Leslie Ford, associate director of the National Cancer Institute's early detection and community oncology program, said it is far too soon to conclude that raloxifene is a benign drug. "The risk of endometrial cancer with tamoxifen was not recognized for more than 10 years," she warned. "These are rare diseases, and it can take a long time to see if there is a trend."
Studies have shown that raloxifene increases the number of potentially dangerous blood clots, although no more so than tamoxifen or Premarin. The most common side effect of raloxifene is hot flashes.
Raloxifene is one of a new class of drugs that mimic the hormone estrogen in some tissues and work in opposite ways in other tissues. Researchers hope such drugs will be able to serve as a replacement for the estrogen no longer made by a woman's ovaries after menopause, offering the hormone's positive protective effects on the heart and bones but without the increased risk of breast or uterine cancer that can come with standard estrogen.
Speaking at the annual meeting of the American Society for Clinical Oncology, Northwestern's Jordan said a total of 49 cases of breast cancer had been diagnosed in all of the approximately 10,500 women ever to have been involved in a clinical trial of raloxifene. By comparing the number of cases that arose in women who were getting the drug with the number of cases that arose in women who got placebos, he concluded that raloxifene reduces the risk of breast cancer by 54 percent.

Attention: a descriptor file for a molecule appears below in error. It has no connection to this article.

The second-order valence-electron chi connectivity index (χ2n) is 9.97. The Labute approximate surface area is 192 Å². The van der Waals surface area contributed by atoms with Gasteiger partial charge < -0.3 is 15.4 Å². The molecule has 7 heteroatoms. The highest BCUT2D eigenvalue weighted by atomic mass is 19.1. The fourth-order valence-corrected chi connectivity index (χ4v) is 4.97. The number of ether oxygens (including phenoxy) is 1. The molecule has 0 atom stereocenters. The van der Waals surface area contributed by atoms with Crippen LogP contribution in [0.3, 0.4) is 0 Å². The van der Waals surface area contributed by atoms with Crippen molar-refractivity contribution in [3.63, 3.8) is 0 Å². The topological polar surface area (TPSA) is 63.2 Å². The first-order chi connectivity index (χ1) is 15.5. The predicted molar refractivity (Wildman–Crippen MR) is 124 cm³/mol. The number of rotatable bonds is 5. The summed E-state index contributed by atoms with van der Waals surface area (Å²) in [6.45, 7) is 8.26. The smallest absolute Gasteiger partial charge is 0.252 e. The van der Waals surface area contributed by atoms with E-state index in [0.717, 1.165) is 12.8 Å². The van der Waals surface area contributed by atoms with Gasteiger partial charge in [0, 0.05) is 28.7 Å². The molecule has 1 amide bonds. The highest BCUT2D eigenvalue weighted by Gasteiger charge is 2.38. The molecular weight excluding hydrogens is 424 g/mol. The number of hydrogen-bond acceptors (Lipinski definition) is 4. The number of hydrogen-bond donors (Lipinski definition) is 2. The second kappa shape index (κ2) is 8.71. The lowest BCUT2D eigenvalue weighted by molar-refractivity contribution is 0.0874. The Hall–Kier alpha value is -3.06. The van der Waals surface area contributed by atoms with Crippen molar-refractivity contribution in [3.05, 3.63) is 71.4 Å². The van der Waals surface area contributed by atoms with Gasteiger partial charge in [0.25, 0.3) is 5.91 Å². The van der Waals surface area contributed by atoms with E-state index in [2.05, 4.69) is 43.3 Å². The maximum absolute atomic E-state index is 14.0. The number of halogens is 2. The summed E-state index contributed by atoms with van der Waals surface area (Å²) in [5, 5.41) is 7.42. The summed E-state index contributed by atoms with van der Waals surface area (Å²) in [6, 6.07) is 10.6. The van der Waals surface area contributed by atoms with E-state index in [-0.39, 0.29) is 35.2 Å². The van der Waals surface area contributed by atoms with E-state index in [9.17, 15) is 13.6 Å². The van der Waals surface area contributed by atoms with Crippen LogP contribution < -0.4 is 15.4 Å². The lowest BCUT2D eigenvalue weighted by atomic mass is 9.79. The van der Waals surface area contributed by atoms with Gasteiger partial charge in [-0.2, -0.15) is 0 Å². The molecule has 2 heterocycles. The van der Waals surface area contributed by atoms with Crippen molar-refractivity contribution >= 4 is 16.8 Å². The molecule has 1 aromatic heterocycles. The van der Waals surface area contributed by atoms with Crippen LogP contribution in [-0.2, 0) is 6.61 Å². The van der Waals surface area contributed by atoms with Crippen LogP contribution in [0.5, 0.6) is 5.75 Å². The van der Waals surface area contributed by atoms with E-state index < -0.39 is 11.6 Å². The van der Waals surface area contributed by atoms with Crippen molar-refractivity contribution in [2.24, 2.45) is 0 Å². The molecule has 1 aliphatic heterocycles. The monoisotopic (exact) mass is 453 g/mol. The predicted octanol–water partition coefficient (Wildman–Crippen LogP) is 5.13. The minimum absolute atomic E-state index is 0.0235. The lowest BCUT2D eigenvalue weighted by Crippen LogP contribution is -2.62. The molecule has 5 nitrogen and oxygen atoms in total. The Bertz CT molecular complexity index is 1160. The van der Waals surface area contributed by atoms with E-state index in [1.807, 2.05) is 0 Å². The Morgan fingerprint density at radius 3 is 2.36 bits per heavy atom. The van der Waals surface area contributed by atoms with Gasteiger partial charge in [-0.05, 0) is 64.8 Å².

Cummings reported on a subset of that group consisting of 7,705 women. All of them were past menopause but none was at especially high risk of breast cancer -- typical of the kind of woman diagnosed with breast cancer today. Raloxifene reduced the odds of getting breast cancer by 70 percent in this group and by 87 percent when counting only "estrogen-dependent" breast tumors, the most common kind of breast cancer in older women.
Cummings said it will be important to continue the raloxifene study for many years, since women may want to take the drug on a long-term basis. Recent studies of tamoxifen have suggested that if women take it for longer than five years, it may increase, rather than decrease, their risk of breast cancer.
Further complicating the question of whether women should consider taking raloxifene or any of the other bone-preserving drugs after menopause, a study last week found that raloxifene improved cholesterol levels and generally lowered the risk of heart disease -- the No. 1 killer of women -- but not to the extent seen with Premarin and tamoxifen.
That means women will have to weigh the various risks and benefits of these drugs against their own personal assessment of their odds of getting cancer, heart disease or other diseases, experts said.
Lilly and the National Cancer Institute are planning a large, multi-year clinical trial that will compare tamoxifen with raloxifene directly.
That study, to include 22,000 women and to start perhaps by this fall, would be the first to specifically test raloxifene's effects on breast and endometrial cancer.
Breast cancer is the most commonly diagnosed cancer in women and the second biggest cause of cancer death among women, striking an estimated 178,700 women and killing 43,900 each year.
Also at the conference yesterday, researchers released results of preliminary studies into another drug, Herceptin, that targets a specific protein in the body linked to very aggressive, quick-killing breast cancers. Herceptin appeared to slow or stop the progression of advanced disease, according to Dennis Slamon of the University of California, Los Angeles, the principal investigator.